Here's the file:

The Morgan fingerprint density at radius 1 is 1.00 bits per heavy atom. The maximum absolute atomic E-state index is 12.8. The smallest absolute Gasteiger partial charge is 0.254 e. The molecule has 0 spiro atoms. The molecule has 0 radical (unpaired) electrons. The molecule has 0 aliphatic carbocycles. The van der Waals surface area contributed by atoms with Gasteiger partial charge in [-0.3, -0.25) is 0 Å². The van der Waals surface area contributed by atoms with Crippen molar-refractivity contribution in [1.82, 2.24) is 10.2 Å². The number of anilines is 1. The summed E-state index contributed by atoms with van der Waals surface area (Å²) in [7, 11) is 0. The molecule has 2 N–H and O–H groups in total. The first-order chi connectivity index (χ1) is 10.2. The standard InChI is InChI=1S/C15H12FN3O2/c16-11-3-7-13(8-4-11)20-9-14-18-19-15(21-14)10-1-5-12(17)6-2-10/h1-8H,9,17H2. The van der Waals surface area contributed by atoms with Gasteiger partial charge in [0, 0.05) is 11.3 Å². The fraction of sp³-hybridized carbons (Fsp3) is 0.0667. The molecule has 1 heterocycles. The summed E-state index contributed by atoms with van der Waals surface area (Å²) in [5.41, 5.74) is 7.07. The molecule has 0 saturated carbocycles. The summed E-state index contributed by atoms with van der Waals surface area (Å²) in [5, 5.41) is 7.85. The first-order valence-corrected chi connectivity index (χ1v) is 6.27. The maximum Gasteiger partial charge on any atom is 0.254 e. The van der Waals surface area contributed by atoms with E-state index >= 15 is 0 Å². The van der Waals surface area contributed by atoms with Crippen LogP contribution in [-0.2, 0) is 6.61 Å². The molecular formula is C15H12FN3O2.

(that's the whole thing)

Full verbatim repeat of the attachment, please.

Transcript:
The Morgan fingerprint density at radius 1 is 1.00 bits per heavy atom. The maximum absolute atomic E-state index is 12.8. The smallest absolute Gasteiger partial charge is 0.254 e. The molecule has 0 spiro atoms. The molecule has 0 radical (unpaired) electrons. The molecule has 0 aliphatic carbocycles. The van der Waals surface area contributed by atoms with Gasteiger partial charge in [-0.3, -0.25) is 0 Å². The van der Waals surface area contributed by atoms with Crippen molar-refractivity contribution in [1.82, 2.24) is 10.2 Å². The number of anilines is 1. The summed E-state index contributed by atoms with van der Waals surface area (Å²) in [7, 11) is 0. The molecule has 2 N–H and O–H groups in total. The first-order chi connectivity index (χ1) is 10.2. The standard InChI is InChI=1S/C15H12FN3O2/c16-11-3-7-13(8-4-11)20-9-14-18-19-15(21-14)10-1-5-12(17)6-2-10/h1-8H,9,17H2. The van der Waals surface area contributed by atoms with Gasteiger partial charge in [0, 0.05) is 11.3 Å². The fraction of sp³-hybridized carbons (Fsp3) is 0.0667. The molecule has 1 heterocycles. The summed E-state index contributed by atoms with van der Waals surface area (Å²) in [5.41, 5.74) is 7.07. The molecule has 0 saturated carbocycles. The summed E-state index contributed by atoms with van der Waals surface area (Å²) in [5, 5.41) is 7.85. The first-order valence-corrected chi connectivity index (χ1v) is 6.27. The maximum Gasteiger partial charge on any atom is 0.254 e. The van der Waals surface area contributed by atoms with E-state index >= 15 is 0 Å². The van der Waals surface area contributed by atoms with Crippen LogP contribution in [-0.2, 0) is 6.61 Å². The molecular formula is C15H12FN3O2.